Warmer oceans are bad news for sea turtles and humanity too

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As climate change alters temperatures and habitat conditions around the world, species are struggling to adapt. With rising sea temperatures, many marine organisms are threatened with extinction. These temperature increases have the potential to harm already threatened sea turtle populations.

According to the International Union for Conservation of Nature (IUCN), six species of sea turtles are labeled endangered or critically endangered. Sea turtles are threatened for many reasons, including loss of nesting habitats, disturbance of nests by humans and predators, and predation. However, rising sea and sand temperatures are adding to the burden sea turtles already face, but in a slightly different way.

In sea turtles, whether an individual becomes a male or a female is determined by the temperature at which the eggs are incubated. Higher incubation temperatures (above 29°C) produce more female turtles and cooler incubation temperatures (below 29°C) produce more male turtles. Fluctuating hot and cold incubation temperatures result in an almost equal mix of male and female offspring. Climate change is causing sea and sand temperatures to rise, making sea turtle nests warmer. This means that more female turtles are born than males. Less than 0.1% of sea turtles survive to adulthood, and while most of them are female, there may not be enough males to mate with. females, putting these already endangered species at even greater risk of extinction. Rising sea and sand temperatures are also causing more eggs to die before hatching, further threatening these endangered species.

But why is declining sea turtle populations something we should care about? Sea turtles play an important role in maintaining the balance of the marine ecosystems in which they live. For example, loggerhead sea turtles in Mexico play a key role in nutrient cycling. Loggerheads pull nutrients from the water as they eat and lay their nutrient-rich eggs on sandy beaches. This moves energy from nutrient-rich seawater to nutrient-poor beaches, fueling the growth of vegetation that stabilizes shorelines. This helps prevent erosion and simultaneously keeps nutrient levels in seawater at healthy levels. This protects our water bodies from eutrophication, which occurs when nutrient concentrations rise too high, leading to harmful algae blooms. These algal blooms consume oxygen from the water and prevent sunlight from entering the water column, killing wildlife and making the water even more toxic – a vicious cycle. Since so few turtle hatchlings return to the sea after hatching, much of the deposited nutrients remain in the sand, protecting the water from the effects of excess nutrients. This is just one example of the crucial importance of sea turtles for the health and balance of ecosystems.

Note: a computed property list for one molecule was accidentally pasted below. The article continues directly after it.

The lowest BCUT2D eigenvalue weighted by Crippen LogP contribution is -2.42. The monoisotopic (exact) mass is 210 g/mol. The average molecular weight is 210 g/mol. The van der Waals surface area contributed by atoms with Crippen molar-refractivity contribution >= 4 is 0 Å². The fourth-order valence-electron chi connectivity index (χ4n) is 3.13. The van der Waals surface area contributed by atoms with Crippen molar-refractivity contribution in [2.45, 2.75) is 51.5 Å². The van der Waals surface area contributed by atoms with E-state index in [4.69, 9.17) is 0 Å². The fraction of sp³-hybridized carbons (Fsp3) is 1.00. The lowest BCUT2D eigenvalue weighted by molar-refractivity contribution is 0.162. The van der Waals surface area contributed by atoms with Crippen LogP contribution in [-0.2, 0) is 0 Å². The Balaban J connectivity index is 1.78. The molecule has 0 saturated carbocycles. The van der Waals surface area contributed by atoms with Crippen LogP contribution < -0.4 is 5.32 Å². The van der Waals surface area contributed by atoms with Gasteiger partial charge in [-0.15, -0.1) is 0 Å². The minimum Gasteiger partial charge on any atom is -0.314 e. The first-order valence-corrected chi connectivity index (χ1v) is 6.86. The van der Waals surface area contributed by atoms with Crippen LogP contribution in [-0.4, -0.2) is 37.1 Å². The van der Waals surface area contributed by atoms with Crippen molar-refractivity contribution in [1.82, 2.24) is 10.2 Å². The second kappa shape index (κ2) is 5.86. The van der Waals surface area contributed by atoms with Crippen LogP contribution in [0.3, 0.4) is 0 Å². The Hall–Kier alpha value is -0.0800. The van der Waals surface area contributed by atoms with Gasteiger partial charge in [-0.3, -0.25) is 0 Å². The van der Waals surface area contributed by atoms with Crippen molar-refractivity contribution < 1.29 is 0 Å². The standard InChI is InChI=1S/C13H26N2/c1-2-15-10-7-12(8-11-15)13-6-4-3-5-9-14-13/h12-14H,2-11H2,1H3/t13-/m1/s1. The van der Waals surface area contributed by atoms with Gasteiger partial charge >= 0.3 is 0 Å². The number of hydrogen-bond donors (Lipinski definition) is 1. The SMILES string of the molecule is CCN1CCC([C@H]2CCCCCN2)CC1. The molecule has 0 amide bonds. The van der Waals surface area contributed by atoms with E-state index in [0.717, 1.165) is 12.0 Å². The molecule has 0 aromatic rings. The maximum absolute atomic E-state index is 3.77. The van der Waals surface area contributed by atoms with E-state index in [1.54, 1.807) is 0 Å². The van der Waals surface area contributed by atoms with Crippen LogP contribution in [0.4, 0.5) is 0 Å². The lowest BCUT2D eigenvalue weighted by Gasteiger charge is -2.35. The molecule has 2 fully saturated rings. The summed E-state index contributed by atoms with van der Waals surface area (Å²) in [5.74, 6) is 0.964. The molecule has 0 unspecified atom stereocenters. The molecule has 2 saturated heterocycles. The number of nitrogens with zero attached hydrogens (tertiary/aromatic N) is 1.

Sea turtle conservation efforts have been underway for many years. These efforts include designating protected areas for sea turtle nesting, protecting hatchlings as they head out to sea for the first time, and rearing broods in artificial nests to control incubation temperatures. and gender balance. While these efforts have been successful in slowing the extinction of some sea turtle species, they can be costly, time-consuming, and labor-intensive. Anthropogenic climate change continues to worsen, posing a significant threat to our planet’s endangered species – including many species that are already threatened with extinction – such as sea turtles. As climate change worsens, more viable solutions are needed for the long-term management of species at risk. The actions we take to protect sea turtles will also ensure a healthier future for us, as they play a vital role in keeping our planet healthy and balanced.

Sarah Babaei is a fourth-year molecular biology and genetics student at McMaster University.

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